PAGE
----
In the period of just forty-eight hours, I lost two people I cared for deeply.
The first was Noura, one of my friends from Saudi Arabia. I met her a year and a half ago, and we spent much time together running errands, eating meals, and going to events. During this time, I shared the good news of Jesus Christ often with my non-religious Muslim friend (as she would describe herself). She showed interest at times and even visited church with me, but she never put her faith in Christ. She often said, “Maybe one day I will believe these things.” Sadly, she never did. Noura has already stood in front of the judgement seat of Christ (2 Corinthians 5:10–11).
It bothers me when someone who is clearly not a Christian dies and is said to be, “in a better place,” or simply in heaven with God — the one they did not care about while on earth. It bothers me because that’s the only way many know how to cope with death. It’s not that I want to shove my theology down the throats of the person’s mourning family and friends. It bothers me for two reasons:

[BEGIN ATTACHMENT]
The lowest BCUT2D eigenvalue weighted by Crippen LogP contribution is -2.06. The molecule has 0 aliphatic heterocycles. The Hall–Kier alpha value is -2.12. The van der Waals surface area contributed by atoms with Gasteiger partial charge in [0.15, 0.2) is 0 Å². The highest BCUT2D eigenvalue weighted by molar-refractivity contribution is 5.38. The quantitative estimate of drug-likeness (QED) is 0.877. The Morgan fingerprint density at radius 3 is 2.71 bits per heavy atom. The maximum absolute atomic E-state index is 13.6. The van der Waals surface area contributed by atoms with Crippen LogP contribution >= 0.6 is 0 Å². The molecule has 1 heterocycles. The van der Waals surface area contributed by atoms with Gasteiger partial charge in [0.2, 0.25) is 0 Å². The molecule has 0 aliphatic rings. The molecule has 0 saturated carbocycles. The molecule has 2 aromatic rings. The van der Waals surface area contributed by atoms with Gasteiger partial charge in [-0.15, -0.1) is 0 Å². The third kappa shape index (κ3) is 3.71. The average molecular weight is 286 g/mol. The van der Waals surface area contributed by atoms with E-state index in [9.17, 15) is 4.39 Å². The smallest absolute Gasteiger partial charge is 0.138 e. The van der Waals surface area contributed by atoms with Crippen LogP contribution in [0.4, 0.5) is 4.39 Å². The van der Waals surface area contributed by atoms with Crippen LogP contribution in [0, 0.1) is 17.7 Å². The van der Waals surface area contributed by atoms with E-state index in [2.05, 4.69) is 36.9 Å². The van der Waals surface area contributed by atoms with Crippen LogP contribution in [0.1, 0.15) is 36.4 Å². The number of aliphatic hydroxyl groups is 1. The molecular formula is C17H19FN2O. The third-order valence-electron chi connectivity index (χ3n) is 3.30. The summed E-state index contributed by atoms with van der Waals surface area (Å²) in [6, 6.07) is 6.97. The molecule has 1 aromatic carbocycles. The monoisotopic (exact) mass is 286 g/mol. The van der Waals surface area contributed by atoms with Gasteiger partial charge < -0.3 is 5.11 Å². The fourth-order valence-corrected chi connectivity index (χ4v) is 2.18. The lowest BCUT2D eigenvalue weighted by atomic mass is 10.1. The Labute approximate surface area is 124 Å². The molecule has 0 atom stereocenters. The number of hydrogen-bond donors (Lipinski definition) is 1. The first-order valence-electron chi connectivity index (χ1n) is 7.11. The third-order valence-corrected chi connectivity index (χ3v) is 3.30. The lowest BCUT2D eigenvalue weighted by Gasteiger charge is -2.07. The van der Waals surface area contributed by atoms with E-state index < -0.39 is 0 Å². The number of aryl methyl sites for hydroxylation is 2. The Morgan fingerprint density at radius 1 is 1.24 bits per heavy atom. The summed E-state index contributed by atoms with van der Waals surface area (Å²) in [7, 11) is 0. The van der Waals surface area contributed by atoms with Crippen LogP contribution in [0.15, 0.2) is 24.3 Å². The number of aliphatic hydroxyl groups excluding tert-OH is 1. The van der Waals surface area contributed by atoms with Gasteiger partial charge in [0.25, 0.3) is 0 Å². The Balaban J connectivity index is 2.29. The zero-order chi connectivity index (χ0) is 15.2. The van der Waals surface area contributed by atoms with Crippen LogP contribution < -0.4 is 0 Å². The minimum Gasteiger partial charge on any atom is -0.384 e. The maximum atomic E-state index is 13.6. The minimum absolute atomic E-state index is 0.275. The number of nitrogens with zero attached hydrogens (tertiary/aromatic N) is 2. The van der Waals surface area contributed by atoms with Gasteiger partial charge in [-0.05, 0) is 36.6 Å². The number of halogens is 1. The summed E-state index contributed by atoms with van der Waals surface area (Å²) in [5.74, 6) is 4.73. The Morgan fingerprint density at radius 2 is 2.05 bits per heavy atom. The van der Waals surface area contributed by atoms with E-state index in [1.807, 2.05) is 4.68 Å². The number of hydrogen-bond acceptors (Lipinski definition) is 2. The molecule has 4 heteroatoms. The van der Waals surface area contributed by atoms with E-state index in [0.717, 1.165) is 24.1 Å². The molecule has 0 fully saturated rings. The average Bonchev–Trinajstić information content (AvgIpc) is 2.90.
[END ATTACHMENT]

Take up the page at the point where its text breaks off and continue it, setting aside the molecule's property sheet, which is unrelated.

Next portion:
Every human has sinned, and sin demands a punishment (Romans 3:23, 6:23). Christ died to take the wrath of God that we deserve because of our sin (Romans 5:8). If we think that every human who dies goes to “a better place,” then Jesus Christ died a brutal death on a cross for nothing (Galatians 1:3–5).
More souls are going to hell every day because they think they will automatically go to “a better place” when they die, even if they did not put their faith in Jesus Christ (John 5:24). This creates more compassion within me to spread the truth so that some will believe and have their souls ripped from hell in which they are going (1 Timothy 4:16).
The second person who died over those two difficult days in November was a Christian. Mike spent his life in relationship with Jesus Christ, and he was constantly meeting and getting to know more and more people so that he could share Jesus with them.